Coping With Seasonal Affective Disorder In The Pandemic

The beginning of the autumn of this year has been marked by the coronavirus crisis. Fear and uncertainty on what the next few months will be like, if we will live them confined or the contagions will continue to increase unstoppably, has made it a little more difficult to assimilate, both for the body and the mind, the arrival of the cold and the change of time.

Like every year, many are more prone to developing what is known as seasonal affective disorder, characterized by having the symptoms of a depression, Although with the difference that they tend to subside with the passage of days or weeks, when we finally accostume to the low temperatures and the typical winter evenings. Fatigue, general sadness, or loss of interest and mood in daily activities are some of its most common symptoms, as well as having difficulty sleeping or concentrating.

The fact of not being able to go outdoors like other years or reduce social life will make this winter the disorder more frequent and marked

But autumn is not the most propitious season to develop this disorder, but winter. "January and February tend to be the worst months, when the most serious symptoms occur among those who suffer from it," he says. Kelly Rohan, professor of psychology at the University of Vermont, in a recent article published in 'Vogue' on the subject. "The decrease in daylight hours is the main trigger." It goes without saying that this time of year is right after the winter equinox, hence it is the coldest and the darkest.

A winter confinement

Now, What could happen if we develop many of these symptoms while confined? No one doubts that this winter will be very hard for everyone, even if the promise of finding a vaccine makes us dream of the end of the pandemic. Erlanger Turner, clinical psychologist, assures in the American fashion magazine that without a doubt confinement can aggravate seasonal affective disorder. Not being able to go outside as often as other years, in addition to trying to reduce social life to a minimum to stop the spread of infections, they will make the sadness feel more pronounced or deeper.

"The key antidote is for the body to produce more serotonin, ideally naturally, by getting enough sunlight."

But there is a curious detail, and it is that those people who are used to experiencing this disorder every year are more likely to voluntarily lock themselves up at home, so in case of forced confinement they will be more likely to accept it, we might think. It's like the main character in the movie 'Melancholy' by Lars Von Trier, played by Kirsten Dunst, who is much more receptive to the end of the world than the rest. "However," as Rohan acknowledges, "the stress associated with the covid-19 pandemic will make your symptoms worse".

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What to do in case you notice symptoms of seasonal affective disorder? The first thing, obviously, go to psychological therapy, Since if you feel a little sad one day in particular, nothing happens, but if it lasts longer and you perceive that you cannot lead a normal life, it is best that you go to a professional. The most useful tips in order to reduce these negative feelings are to try to receive as much sunlight as possible, which means that you should adapt your routine to make it more morning and less evening. And above all, avoid napping, since the fact of waking up and it is at night is one of the behaviors that can make you relapse into seasonal affective disorder.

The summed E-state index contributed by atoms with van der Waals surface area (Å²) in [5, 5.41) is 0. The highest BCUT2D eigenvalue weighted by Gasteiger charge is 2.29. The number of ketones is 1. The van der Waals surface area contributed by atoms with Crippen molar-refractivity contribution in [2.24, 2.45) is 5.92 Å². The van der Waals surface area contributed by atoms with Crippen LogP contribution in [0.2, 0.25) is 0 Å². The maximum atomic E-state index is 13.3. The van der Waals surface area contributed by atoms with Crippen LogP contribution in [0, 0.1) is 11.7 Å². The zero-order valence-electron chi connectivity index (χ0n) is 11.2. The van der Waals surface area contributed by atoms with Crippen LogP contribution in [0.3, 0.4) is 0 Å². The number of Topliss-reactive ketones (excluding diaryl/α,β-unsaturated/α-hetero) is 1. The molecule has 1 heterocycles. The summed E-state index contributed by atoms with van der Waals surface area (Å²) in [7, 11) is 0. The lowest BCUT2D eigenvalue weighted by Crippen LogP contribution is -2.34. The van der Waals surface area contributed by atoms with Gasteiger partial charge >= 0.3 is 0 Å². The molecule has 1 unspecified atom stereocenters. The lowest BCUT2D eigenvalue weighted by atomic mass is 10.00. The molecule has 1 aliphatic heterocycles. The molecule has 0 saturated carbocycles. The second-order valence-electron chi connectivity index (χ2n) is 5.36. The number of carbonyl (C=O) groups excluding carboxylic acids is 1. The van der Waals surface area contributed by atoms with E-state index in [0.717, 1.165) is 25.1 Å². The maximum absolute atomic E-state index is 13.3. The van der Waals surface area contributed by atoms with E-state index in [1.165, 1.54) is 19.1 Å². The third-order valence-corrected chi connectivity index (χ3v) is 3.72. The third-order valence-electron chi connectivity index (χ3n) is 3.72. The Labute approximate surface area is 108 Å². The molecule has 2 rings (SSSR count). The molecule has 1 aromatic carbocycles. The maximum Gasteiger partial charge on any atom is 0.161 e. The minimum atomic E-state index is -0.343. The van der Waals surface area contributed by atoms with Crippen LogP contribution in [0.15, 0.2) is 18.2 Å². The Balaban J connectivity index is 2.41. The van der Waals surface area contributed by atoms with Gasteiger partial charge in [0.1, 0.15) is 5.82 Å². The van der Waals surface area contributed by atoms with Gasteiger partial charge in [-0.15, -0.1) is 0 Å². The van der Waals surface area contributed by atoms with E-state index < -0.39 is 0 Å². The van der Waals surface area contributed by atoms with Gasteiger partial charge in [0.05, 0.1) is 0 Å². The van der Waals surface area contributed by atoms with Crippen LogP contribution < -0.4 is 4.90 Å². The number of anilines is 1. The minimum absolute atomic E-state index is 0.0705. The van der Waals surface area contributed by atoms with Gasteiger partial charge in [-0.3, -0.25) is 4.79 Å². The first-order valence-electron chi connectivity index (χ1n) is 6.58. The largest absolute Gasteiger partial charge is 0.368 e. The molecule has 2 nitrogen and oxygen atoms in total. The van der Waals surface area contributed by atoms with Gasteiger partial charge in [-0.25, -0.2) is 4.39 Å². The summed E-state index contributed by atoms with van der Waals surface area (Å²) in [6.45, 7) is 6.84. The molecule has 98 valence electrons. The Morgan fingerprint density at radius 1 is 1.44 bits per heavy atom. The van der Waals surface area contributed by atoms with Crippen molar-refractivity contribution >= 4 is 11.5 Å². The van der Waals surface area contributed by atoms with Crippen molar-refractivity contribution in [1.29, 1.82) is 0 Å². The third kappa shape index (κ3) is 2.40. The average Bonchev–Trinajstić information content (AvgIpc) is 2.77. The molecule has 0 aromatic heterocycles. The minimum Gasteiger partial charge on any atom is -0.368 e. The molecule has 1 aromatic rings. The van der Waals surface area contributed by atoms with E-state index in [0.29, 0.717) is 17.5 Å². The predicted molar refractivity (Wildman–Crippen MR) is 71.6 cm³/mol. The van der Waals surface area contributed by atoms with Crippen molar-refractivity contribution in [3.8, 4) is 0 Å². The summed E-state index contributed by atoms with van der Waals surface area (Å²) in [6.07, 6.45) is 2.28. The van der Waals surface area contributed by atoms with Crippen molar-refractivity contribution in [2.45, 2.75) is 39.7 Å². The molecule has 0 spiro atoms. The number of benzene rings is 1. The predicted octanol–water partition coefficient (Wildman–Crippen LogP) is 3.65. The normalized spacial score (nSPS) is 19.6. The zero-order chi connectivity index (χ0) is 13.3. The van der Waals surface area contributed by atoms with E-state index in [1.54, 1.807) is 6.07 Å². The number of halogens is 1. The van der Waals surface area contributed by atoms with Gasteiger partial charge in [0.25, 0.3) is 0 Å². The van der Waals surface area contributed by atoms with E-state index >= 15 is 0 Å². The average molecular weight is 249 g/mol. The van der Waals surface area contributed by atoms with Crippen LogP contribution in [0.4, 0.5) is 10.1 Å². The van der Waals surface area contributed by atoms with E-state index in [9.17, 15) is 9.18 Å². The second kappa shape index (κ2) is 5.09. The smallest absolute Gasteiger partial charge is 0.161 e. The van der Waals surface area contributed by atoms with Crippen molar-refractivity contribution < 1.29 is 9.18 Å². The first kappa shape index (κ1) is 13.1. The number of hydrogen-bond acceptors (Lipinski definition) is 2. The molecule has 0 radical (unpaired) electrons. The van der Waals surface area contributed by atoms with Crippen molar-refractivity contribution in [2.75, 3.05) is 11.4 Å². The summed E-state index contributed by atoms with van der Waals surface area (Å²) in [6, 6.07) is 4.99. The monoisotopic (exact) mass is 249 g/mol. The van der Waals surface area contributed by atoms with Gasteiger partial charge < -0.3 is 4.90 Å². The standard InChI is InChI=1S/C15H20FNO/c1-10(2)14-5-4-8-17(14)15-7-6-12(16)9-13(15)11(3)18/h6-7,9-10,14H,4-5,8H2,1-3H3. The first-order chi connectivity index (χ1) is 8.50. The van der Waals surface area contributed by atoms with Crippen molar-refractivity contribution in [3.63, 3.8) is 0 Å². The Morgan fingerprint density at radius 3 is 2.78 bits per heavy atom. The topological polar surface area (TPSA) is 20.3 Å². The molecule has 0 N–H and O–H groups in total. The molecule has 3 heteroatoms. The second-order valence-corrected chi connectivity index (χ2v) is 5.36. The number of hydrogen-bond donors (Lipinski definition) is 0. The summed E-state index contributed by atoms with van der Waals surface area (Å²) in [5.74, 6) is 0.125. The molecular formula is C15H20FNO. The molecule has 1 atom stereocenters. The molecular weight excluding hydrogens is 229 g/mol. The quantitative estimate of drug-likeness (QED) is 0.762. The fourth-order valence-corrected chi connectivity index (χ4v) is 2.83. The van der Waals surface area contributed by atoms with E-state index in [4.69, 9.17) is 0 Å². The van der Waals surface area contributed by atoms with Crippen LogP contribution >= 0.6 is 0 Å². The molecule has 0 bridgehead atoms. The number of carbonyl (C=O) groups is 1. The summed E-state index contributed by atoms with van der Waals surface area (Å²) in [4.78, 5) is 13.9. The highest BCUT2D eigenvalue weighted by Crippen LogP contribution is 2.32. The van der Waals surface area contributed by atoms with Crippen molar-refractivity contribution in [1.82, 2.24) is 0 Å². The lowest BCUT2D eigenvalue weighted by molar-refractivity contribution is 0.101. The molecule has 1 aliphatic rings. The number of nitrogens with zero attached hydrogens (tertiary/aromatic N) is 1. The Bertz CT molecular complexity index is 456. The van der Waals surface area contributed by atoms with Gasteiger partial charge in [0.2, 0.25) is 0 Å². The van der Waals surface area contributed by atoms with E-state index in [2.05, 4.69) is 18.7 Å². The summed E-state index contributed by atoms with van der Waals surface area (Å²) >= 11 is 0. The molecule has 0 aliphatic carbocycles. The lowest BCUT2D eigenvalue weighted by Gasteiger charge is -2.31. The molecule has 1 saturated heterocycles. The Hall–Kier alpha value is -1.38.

In case of not being able to enjoy the hours of sunshine for different reasons, it is advisable to obtain vitamin D that it offers us through vitamin supplements. Depending on the severity of the case, the psychologist may prescribe an antidepressant medication. "The key antidote is for the body to produce more serotonin ", explains Tal Ben-Shahar, professor of psychology. "But the best thing is to treat it naturally, getting enough sunlight."

Ways to stop or prevent sadness

Another key to reducing the chances of suffering from seasonal affective disorder is keep a few fixed hours or so of going to bed and getting up. In addition to performing those kinds of tasks that make us ready, such as showering or dressing in street clothes even if we are not going out all day. As we saw in the past quarantine, it is also very important to focus our attention on a hobby or hobby, which can range from cooking delicious dishes, to exercising, reading a good book that you always wanted but could never finish or playing games with your family or partners. All in order to make time pass quickly.

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In general, the level of fatigue and exhaustion of having to live a pandemic has spread to a large part of the population due, for the most part, to the fact that there is still no clear horizon for this to end. We can only trust the power of science to find a vaccine or treatment in the shortest time possible. And, above all, keep a positive attitude and be close to our loved ones (even if not physically), because it is no longer a mere advice, but rather a series of caring practices for ourselves and the people around us.